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New rules set on background checks for job seekers

Updated at 7 p.m. ET: Federal regulators Wednesday approved new rules that could make it easier to find work for convicted criminals and others who have gotten into legal trouble.

By a 4-1 vote, the Equal Employment Opportunity Commission approved the rules for employers who use criminal background checks, calling for careful consideration of how and when such reviews can be used in pre-employment screenings and in the workplace because of their potential to be biased against certain groups, such as racial minorities.

“The new guidance clarifies and updates the EEOC’s longstanding policy concerning the use of arrest and conviction records in employment, which will assist job seekers, employees, employers, and many other agency stakeholders,” said EEOC Chair Jacqueline Berrien.

The changes are seen as a boon for workers who have been unable to land jobs or have lost jobs because of their criminal histories.

“This is a major change for the good in how employers review prospective employees,” said Samuel Miller, a labor attorney who has litigated criminal background suits on behalf of employees.

“It creates presumption that consideration of criminal history is illegal,” he explained. “And it is backed up by thorough documentation of racial disparities. So it should be given much more credence by employers and judges.”

Earlier this year Pepsico’s Pepsi Beverages unit settled charges of hiring discrimination related to its criminal background check policies.

The company was using arrest records and convictions to deny job applicants positions, but the EEOC suit charged the practice impacted minority employees disproportionately and as a result was illegal under the nation’s labor laws.

The new 55-page document, intended to prevent racial and ethnic discrimination, calls on employers to use criminal background checks only when they can show they are job-related and necessary for the business. For example, the guidelines say employers should consider the "nature of the crime, the time elapsed and the nature of the job."

The guidelines also caution that "arrests are not proof of criminal conduct" and may not be sufficient to exclude a candidate.

The EEOC acted  in part because blacks and Hispanics are far more likely to get caught up in the legal system. Given current incarceration rates, about one in 17 white men are likely to serve time in prison during their lifetimes, compared with one in three African-American men, the agency said.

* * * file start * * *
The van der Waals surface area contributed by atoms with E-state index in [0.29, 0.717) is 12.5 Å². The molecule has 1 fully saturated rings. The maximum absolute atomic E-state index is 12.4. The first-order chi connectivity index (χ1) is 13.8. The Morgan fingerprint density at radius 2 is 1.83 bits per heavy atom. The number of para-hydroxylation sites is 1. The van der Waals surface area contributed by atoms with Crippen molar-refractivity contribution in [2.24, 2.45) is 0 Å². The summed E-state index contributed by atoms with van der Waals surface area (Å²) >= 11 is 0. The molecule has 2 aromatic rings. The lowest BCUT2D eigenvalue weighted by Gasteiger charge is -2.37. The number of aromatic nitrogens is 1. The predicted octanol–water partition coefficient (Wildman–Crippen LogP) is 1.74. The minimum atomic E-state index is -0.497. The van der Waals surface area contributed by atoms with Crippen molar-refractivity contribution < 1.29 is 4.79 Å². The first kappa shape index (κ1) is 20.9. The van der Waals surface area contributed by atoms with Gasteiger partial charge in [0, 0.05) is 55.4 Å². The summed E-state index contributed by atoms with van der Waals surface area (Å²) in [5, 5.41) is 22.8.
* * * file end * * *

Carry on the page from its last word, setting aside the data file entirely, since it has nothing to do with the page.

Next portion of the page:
Employer advocates were pleased the EEOC did not entirely bar the use of criminal background checks.

“The new guidance may require employers to tweak existing policies, but is largely a collective restatement of the EEOC's longstanding guidance documents on employer use of criminal background checks,” said Katharine Parker, an employment attorney for Proskauer.

The EEOC does not have the authority to ban “all uses of arrest or conviction records or other screening devices,” said EEOC spokeswoman Christine Nazer. “The EEOC simply seeks to ensure that their use are undertaken carefully to ensure that employment opportunities are not denied inappropriately.”

To that end, she added, the new guidance from the EEOC:

  • Focuses on criminal record screening and employment discrimination based on race and national origin. 
  • Discusses the differences between the treatment of arrest and conviction records.
  • Reviews the disparate treatment and disparate impact of such reviews. 

Criminal background checks have become increasingly popular in the last few years partly because technology has made it easier to dig up dirt and partly because hiring managers want any tools to help them weed through the many applicants, given the tight labor market.

Once upon a time, employers only used such background reviews for workers who were in sensitive positions where they handled money or worked with children. Today, their use has become widespread no matter what the gig. About 73 percent of employers use criminal background checks on all employees, according to the most recent data from the Society of Human Resource Management.

The update to the rules has been a long time coming for employee advocates.

“The last guidance was written before anyone even knew what the Internet was, and a criminal background check was rarely used because it required so much personal attention to detail,” said Nancy Zirkin, executive vice president of The Leadership Conference on Civil and Human Rights. “This update reflects the reality of a 21st century workplace, where background checks are widely performed and applicants are thoughtlessly denied en masse.”

But companies view such screenings as necessary to keep the workplace safe, fight against theft and also to protect against negligent hiring suits, said Angela Bosworth, vice president of compliance and general counsel for EmployeeScreenIQ, a third-party employee screening firm.

“Right now, employers are trying to build up their workforces as the economy turns around and they’re able to hire again, but we’re concerned this will create a barrier,” she explained. “It’s going to muddy the waters on what employers can and can’t do.”

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